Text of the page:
Wednesday, June 12, 2013

Catching Up With Tony Adamo The Miles Of Blu Interview!

If there is a hipper cat on the planet than Tony Adamo, I would love to meet him! A recent conversation with Tony follows:

Critics label artists because it’s so much easier than having to actually "think"  about the artist or where they or their music comes from. so who is tony Adamo?

T.A. "I am a man who leads his life with great respect for others and demands respect in return.  I have lived my life with that idea as the forefront of my existence. I have lost the friendship of musicians and producers because they did not respect the direction my music was going in and wanted to consistently change it to their liking.  Mike Clark believed in my music and respected its unique newness.  In the music world many people say you have to earn your just dues to earn respect. This outdated way of thinking just does not lay right with me. No matter what profession you are hip to in life, if you come up with a new hip way to write something, (song, play, movie, novel, invention) on the first take, you have my respect. There are those who think that in order to earn your just dues one needs to take years to be successful.  I just don’t dig that concept.  On the first take is what I am all about!"

Hip spoken word may be the most accurate description of your art. Tell us about the record and where you wanted to go. I sometimes use the term beatnik poetry as your words seem to embrace what's happening today be it music, politics etc...

T.A. "The thought and direction behind MILES OF BLU (MOB) took shape many years ago.  I had no idea this would be a new genre of vocal/hipspokenword.  Many of the lyrics I wrote from MOB were made up in studio as I was recording.  My free form hipspokenword flow turned out to be better than the lyrics I had originally written.   Dig this Brent, Mike Clark to this day has no idea that I started in music as drummer.  While playing drums, congas, or other percussion instruments in various bands I belonged to, I would hear words in between the licks I was putting down.  I was not hearing singing, but whole sentences of spoken words between my drumming notes. I never knew what beatnik poetry was until my early twenties.  When I tried to dig Kerouac and all the heavy beat hipsters, their beatnik poetry was not jiving in my head.  I had to come up with my own voice without being influenced by the great beat poets, Kerouac, Ginsburg and LaMantia.  I stayed away from listening to Mark Murphy’s spoken word and Gil Scott Heron’s political sayings.  About the only cat I really dug was not a musician at all.  Lenny Bruce’s comic delivery set me on my path.   His timing and endless free thinking riff delivery on the spot, inspired me.  An example from MILES OF BLUE would be “The Power of Funky Madness.”  Mike and his crew laid down the music tracks for “Funky Madness” without my vocal hipspokenword.  That track collected dust for six months.  Mike finally ended up adding horns and guitar in studio.  Mike asked me if I had any lyrics yet.  I said something like “Bro I have it covered” and told him to let the music roll.  What you hear is a free form riff that came to me in the moment.  I was being vibed across my creative mind by Mike’s drumming.  The Texas Shuffle he was laying down was my guide for the hip words that flowed from me.  The recording of my vocal hipspoken word on “The Power of Funky Madness” was done in one take.  I have no idea where the words came from.  When I finished recording I had to listen to the playback in order to write down the words because I could not remember what I said.  Oh yeah baby!"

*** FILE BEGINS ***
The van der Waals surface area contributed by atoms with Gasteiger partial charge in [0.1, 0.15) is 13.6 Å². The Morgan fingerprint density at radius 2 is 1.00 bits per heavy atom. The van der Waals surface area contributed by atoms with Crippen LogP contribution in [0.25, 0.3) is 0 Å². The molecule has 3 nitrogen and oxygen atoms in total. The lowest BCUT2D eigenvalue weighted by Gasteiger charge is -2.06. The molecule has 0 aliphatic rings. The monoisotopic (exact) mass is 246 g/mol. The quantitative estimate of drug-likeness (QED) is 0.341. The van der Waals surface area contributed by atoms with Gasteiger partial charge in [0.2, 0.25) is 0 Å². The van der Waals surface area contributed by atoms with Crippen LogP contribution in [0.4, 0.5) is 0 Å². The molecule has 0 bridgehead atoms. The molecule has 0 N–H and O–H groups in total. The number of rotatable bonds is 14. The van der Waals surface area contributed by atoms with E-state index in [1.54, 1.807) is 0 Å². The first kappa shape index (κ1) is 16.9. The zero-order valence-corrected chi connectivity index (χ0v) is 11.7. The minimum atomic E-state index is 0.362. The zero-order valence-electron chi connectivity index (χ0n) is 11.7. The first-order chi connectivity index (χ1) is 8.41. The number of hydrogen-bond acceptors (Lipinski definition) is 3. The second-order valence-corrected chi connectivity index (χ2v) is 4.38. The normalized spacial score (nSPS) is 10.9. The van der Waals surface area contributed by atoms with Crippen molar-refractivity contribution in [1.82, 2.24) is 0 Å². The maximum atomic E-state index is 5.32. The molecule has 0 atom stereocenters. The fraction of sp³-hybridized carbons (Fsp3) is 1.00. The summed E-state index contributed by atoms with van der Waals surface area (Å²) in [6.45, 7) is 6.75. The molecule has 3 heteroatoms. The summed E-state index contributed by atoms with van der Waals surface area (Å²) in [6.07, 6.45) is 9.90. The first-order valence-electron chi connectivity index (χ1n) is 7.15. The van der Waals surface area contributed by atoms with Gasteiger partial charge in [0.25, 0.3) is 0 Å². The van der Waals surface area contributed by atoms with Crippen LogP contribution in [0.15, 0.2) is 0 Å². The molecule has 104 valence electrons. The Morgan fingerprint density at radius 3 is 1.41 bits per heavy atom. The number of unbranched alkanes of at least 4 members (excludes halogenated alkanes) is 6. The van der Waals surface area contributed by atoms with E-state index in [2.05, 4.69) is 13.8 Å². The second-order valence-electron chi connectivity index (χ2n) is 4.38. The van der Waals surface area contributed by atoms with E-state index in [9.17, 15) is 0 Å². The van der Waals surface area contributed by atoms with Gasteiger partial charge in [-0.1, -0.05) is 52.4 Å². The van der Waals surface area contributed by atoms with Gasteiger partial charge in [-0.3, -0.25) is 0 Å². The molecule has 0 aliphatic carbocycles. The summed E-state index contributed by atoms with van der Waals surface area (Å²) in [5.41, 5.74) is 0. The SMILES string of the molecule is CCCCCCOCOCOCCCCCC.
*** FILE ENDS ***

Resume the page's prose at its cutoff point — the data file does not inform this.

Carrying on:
Producer/drummer and all around nice guy Mike Clark carries some serious weight. What was the most important thing mike brought to the table and what did you learn as an artist from working with him?

T.A.  "What Mike brought to the table was friendship, all encompassing friendship.  Mike chants and I meditate daily.  This bond of what we do different, but the same, brought enter peace and knowledge to the MOB project.  Mike and I were digging the same groove consistently.  I came up with a new way to say the same old thing and Mike wrapped his jazz, funk creativity and deep drum playing around my new concept.  His leadership and dedication to this project brought it all together. I learned that Mike is a supreme producer in seamlessly managing the musicians and the music on MILES OF BLU."